- As with landscape photography, often there is no subject to occupy the foreground and demonstrate scale. When possible we try to put one of us in the scene, or a boat part, or get off the boat (in the dinghy or on an island) to make the boat the subject.
Despite these challenges I’ve gradually learned some tricks to deal with them (and acquired lens that are better suited to it). Here’s an overview of the gear I keep on board and how I use it onboard the boat.
Camera Body: Canon Digital Rebel T3i
This is a pretty affordable “prosumer” camera body and does a good job for my purposes. Certainly there are better, more expensive camera bodies out there (it’d be neat to try the mirrorless ones someday!) but I don’t think the camera body is the most important factor for sailing photography. The T3i is now a discontinued model (I bought it 5 years ago – camera technology changes quickly!) – the Rebel T6 is the logical successor now.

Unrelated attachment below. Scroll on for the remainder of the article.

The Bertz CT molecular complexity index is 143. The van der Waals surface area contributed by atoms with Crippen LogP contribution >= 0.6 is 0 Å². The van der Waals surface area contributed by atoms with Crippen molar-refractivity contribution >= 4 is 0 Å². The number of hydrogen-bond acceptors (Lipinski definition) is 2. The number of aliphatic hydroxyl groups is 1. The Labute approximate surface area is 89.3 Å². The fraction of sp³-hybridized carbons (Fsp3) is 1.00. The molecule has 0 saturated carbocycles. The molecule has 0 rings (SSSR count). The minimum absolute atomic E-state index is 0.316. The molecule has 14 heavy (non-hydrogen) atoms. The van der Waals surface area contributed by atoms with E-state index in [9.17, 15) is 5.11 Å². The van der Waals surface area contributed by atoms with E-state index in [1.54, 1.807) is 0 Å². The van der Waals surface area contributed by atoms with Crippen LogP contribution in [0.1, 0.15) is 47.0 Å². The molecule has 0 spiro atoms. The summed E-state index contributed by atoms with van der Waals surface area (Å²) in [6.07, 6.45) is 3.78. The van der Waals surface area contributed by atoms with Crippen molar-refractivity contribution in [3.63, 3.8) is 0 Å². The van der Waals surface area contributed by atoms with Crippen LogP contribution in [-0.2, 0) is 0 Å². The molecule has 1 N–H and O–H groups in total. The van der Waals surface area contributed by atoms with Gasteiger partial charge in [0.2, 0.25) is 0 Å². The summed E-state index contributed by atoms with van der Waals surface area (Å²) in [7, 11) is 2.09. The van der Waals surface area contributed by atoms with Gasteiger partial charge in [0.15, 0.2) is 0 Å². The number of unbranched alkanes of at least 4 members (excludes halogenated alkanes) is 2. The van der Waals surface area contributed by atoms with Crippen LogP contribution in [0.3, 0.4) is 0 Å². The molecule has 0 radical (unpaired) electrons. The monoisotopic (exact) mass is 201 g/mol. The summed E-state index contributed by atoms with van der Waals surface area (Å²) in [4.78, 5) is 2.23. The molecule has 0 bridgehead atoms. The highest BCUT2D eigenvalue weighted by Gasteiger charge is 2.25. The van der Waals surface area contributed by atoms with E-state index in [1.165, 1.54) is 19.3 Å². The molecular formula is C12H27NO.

Some of the more expensive camera bodies (such as Canon EOS 70D) are weather sealed for better resistance to rain and moisture. A nice feature for a boat, although I haven’t found it to be an issue. I keep the camera clean and dry as much as possible, and avoid getting saltwater spray on it. If I want to photograph in a risky situation (like from our paddleboard), I use a GoPro (more on that later).
This is a crop frame camera, so keep in mind lens focal lengths on this page get multiplied by 1.6 if you want to compare to full frame / 35mm equivalents. Also keep in mind that the EF-S lens only work with crop frame camera bodies (EF lens work with either kind). [Specs]
Lens #1: Canon EF-S 17-85mm IS
This is my go-to, general purpose lens. The focal length range is ideal for 80% of what I photograph, and this is important because you don’t want to have to switch lenses a lot while sailing (it’s cumbersome, and each time you risk dropping a lens or getting saltwater in it).